Are Students College Ready? • According to ACT, • 25% of ACT-tested high school graduates met the 2012 college readiness benchmark. • Between 2008-2012 ACT benchmark attainment percentages remained stable (22%-25%). • African American graduates were least likely to meet the benchmarks in English, Reading, Mathematics, and Science (5%). (Asian – 42%, White – 32%, and Hispanic – 13%) Source: ACT, Inc. (2011). The Condition of College & Career Readiness. Retrieved from: http://www.act.org/research/policymakers/cccr11/pdf/ConditionofCollegeandCareerReadiness2011.pdf
Too Many First Year Students in College Need Remediation 51% of those entering a 2-year college enrolled in remediation. Of those students… 30% completed the remediation 14.3% completed the remediation and associated college-level courses in 2 years 5.8% graduated within three years 22.5% of those entering a 4-year college enrolled in remediation. Of those students… 49.2% completed the remediation 32.1% completed the remediation and associated college-level courses in 2 years 29.6% graduated within six years Source: Complete College America/Alliance of the States 2011 Texas State Remediation Report Retrieved from: http://www.completecollege.org/state_data/
The Impact of Developmental Education • Students that take developmental education courses: • Take longer to complete their degrees • Are less likely to complete their degrees • Source: National Center for Education Statistics, 2004 • Retrieved from: http://nces.ed.gov/programs/coe/indicator_rmc.asp
Texas Higher Education Data:High School to College Linkages • For more information on the state of higher education in Texas, please visit: http://www.txhighereddata.org/Interactive/HSCollLink.cfm • Data on “High School to College Linkages” available at the state, county, district, and school levels
Closing the Gaps by 2015 In 2000, the Texas Higher Education Coordinating Board began an initiative to close the gaps of educational attainment among subgroups of students in Texas in the areas of: • Student Participation • Student Success • Student Excellence • Student Research Source: Closing the Gaps Progress Report, June 2012 Retrieved from: http://www.thecb.state.tx.us/index.cfm?objectid=858D2E7C-F5C8-97E9-0CDEB3037C1C2CA3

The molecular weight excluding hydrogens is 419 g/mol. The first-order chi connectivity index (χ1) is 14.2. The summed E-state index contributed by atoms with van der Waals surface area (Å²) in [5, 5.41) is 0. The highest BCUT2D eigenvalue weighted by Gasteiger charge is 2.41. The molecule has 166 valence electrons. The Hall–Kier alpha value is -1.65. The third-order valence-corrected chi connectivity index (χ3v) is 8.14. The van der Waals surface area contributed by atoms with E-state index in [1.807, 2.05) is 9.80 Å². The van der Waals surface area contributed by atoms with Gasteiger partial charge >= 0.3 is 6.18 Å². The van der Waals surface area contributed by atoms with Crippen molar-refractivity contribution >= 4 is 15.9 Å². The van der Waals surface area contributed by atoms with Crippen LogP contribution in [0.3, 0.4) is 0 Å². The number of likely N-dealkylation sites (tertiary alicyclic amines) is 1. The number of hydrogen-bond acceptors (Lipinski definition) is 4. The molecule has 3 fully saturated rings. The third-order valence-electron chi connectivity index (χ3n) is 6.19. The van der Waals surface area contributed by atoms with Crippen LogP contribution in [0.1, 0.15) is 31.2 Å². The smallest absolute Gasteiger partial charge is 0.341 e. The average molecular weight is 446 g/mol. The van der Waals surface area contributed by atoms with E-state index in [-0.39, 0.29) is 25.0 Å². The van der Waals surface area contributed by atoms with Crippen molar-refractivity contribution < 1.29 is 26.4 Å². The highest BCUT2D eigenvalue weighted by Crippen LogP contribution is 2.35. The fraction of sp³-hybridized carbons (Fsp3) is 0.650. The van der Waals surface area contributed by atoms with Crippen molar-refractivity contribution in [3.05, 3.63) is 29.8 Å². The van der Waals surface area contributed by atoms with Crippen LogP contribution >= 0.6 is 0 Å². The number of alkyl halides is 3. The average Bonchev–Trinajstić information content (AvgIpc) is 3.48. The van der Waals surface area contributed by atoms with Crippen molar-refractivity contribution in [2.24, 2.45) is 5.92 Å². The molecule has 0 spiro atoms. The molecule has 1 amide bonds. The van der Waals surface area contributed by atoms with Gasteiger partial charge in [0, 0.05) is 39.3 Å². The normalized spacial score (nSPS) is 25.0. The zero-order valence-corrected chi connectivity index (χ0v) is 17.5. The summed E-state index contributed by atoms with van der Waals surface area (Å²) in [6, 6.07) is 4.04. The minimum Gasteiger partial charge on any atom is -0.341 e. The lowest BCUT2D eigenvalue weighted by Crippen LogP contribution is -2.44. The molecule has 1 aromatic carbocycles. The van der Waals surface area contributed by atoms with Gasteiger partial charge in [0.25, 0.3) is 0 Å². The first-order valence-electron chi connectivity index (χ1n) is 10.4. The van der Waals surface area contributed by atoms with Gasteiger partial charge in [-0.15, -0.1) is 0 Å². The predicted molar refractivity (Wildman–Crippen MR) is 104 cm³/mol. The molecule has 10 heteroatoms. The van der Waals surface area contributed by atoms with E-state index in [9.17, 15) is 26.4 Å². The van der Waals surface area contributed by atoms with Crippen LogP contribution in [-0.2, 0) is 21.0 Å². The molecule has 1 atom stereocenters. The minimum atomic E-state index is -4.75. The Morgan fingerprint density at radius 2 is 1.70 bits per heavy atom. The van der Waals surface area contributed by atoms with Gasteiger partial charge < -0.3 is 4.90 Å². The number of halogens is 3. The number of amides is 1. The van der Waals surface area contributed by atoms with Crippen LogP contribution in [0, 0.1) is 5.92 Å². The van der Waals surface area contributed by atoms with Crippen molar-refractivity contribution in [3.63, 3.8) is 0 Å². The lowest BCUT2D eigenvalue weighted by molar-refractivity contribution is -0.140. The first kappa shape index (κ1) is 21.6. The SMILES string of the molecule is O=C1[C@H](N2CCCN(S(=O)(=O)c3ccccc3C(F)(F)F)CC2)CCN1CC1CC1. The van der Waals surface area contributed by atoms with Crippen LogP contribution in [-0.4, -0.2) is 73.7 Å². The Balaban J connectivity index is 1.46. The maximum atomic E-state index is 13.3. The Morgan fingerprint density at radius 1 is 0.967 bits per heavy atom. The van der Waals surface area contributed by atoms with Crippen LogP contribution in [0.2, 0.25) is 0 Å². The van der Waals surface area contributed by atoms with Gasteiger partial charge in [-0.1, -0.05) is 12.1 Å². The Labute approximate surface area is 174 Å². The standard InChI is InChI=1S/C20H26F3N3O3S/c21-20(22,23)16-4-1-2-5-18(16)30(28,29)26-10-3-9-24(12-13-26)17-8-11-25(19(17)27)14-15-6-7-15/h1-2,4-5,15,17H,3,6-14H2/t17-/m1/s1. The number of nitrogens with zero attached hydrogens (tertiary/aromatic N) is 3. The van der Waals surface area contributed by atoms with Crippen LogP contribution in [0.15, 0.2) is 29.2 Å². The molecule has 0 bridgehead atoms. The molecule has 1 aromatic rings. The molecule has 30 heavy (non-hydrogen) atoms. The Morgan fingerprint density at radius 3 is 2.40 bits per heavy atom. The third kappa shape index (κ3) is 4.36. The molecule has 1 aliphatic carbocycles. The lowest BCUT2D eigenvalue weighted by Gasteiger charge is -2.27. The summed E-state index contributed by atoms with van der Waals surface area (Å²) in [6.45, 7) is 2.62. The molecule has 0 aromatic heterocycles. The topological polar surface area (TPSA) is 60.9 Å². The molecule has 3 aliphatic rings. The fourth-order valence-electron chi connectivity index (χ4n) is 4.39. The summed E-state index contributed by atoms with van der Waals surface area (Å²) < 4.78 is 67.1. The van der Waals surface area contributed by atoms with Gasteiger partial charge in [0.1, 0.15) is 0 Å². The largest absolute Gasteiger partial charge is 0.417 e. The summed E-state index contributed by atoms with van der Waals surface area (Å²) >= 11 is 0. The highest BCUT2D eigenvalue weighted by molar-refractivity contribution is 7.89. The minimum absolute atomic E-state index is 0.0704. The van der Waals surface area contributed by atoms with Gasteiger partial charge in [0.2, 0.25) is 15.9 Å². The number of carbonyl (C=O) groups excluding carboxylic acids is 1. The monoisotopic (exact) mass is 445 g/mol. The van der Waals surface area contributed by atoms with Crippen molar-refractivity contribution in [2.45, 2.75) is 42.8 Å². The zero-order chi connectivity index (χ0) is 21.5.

Closing the Gaps Progress • For an up to date look at Texas’ progress in closing the educational attainment gaps go to the Texas Higher Education Coordinating Board’s dashboards: • http://reports.thecb.state.tx.us/approot/closingthegaps/hed_main.htm?FIRSTRPT=CTG Source: Closing the Gaps Progress Report, June 2012 Retrieved from: http://www.thecb.state.tx.us/index.cfm?objectid=858D2E7C-F5C8-97E9-0CDEB3037C1C2CA3
State of Higher Education Address:Closing the Gaps Progress “As a state, we are making substantial progress on all the overarching goals of ‘Closing the Gaps’ and the two fundamental goals related to participation and success are well within reach. All our colleges and universities should be commended for their achievements on ‘Closing the Gaps’. But many challenges remain and Texas is still a long way from being a national leader in higher education. To put the matter succinctly: we’re getting better but we’re not getting better fast enough.” Raymund Paredes, Commissioner of Higher Education October 2012 Full Text of His Address Available at: www.thecb.state.tx.us/StateofHigherEd2012
Closing the Gaps Summary While progress is being made in “Closing the Gaps,” your work to promote academic enrollment, achievement, and success in postsecondary education remains needed andparticipation in AVATAR is one way.
What is the Academic Vertical Alignment Training and Renewal Process?
As Leaders in Your Region, • You Can Make a Difference by… • Helping secondary and postsecondary leaders and educators have shared and accurate information and understanding of what a student needs to know and do to be successful in postsecondary education and career; • Helping all students enter postsecondary education and completein a timely fashion; • Reducing the number of students taking developmental education at the postsecondary level; and • Participating in AVATARto promote student success and align key courses.